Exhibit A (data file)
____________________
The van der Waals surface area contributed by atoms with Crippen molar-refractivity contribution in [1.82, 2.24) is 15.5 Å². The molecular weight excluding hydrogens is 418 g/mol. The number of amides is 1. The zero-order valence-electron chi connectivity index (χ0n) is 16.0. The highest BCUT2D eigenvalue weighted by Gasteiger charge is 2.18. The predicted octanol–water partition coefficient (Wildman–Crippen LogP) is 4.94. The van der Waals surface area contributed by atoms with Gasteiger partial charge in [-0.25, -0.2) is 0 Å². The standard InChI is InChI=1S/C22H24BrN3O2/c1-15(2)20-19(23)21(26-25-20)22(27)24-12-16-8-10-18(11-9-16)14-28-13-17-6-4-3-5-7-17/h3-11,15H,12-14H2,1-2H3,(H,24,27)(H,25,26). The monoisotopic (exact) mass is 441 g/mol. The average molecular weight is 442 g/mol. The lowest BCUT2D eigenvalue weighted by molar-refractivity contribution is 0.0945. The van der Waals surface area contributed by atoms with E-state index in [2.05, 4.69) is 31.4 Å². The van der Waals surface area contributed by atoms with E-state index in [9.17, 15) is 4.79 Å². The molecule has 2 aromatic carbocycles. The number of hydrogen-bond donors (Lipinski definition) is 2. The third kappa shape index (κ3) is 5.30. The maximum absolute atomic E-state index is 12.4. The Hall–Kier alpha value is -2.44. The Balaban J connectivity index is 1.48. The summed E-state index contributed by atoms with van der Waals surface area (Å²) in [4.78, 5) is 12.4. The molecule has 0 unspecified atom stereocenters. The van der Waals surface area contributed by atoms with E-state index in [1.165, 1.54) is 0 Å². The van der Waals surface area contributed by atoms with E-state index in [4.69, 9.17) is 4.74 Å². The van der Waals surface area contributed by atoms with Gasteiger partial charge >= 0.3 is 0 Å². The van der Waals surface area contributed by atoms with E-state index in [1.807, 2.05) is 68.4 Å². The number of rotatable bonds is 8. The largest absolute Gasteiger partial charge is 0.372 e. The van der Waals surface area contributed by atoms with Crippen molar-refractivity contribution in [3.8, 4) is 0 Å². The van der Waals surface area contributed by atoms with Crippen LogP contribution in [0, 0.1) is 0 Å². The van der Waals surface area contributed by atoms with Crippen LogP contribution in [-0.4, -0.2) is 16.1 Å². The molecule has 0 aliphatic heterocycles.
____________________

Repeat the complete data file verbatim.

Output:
The van der Waals surface area contributed by atoms with Crippen molar-refractivity contribution in [1.82, 2.24) is 15.5 Å². The molecular weight excluding hydrogens is 418 g/mol. The number of amides is 1. The zero-order valence-electron chi connectivity index (χ0n) is 16.0. The highest BCUT2D eigenvalue weighted by Gasteiger charge is 2.18. The predicted octanol–water partition coefficient (Wildman–Crippen LogP) is 4.94. The van der Waals surface area contributed by atoms with Gasteiger partial charge in [-0.25, -0.2) is 0 Å². The standard InChI is InChI=1S/C22H24BrN3O2/c1-15(2)20-19(23)21(26-25-20)22(27)24-12-16-8-10-18(11-9-16)14-28-13-17-6-4-3-5-7-17/h3-11,15H,12-14H2,1-2H3,(H,24,27)(H,25,26). The monoisotopic (exact) mass is 441 g/mol. The average molecular weight is 442 g/mol. The lowest BCUT2D eigenvalue weighted by molar-refractivity contribution is 0.0945. The van der Waals surface area contributed by atoms with E-state index in [2.05, 4.69) is 31.4 Å². The van der Waals surface area contributed by atoms with E-state index in [9.17, 15) is 4.79 Å². The molecule has 2 aromatic carbocycles. The number of hydrogen-bond donors (Lipinski definition) is 2. The third kappa shape index (κ3) is 5.30. The maximum absolute atomic E-state index is 12.4. The Hall–Kier alpha value is -2.44. The Balaban J connectivity index is 1.48. The summed E-state index contributed by atoms with van der Waals surface area (Å²) in [4.78, 5) is 12.4. The molecule has 0 unspecified atom stereocenters. The van der Waals surface area contributed by atoms with E-state index in [1.165, 1.54) is 0 Å². The van der Waals surface area contributed by atoms with E-state index in [4.69, 9.17) is 4.74 Å². The van der Waals surface area contributed by atoms with Gasteiger partial charge >= 0.3 is 0 Å². The van der Waals surface area contributed by atoms with E-state index in [1.807, 2.05) is 68.4 Å². The number of rotatable bonds is 8. The largest absolute Gasteiger partial charge is 0.372 e. The van der Waals surface area contributed by atoms with Crippen molar-refractivity contribution in [3.8, 4) is 0 Å². The van der Waals surface area contributed by atoms with Crippen LogP contribution in [0, 0.1) is 0 Å². The van der Waals surface area contributed by atoms with Crippen LogP contribution in [-0.4, -0.2) is 16.1 Å². The molecule has 0 aliphatic heterocycles.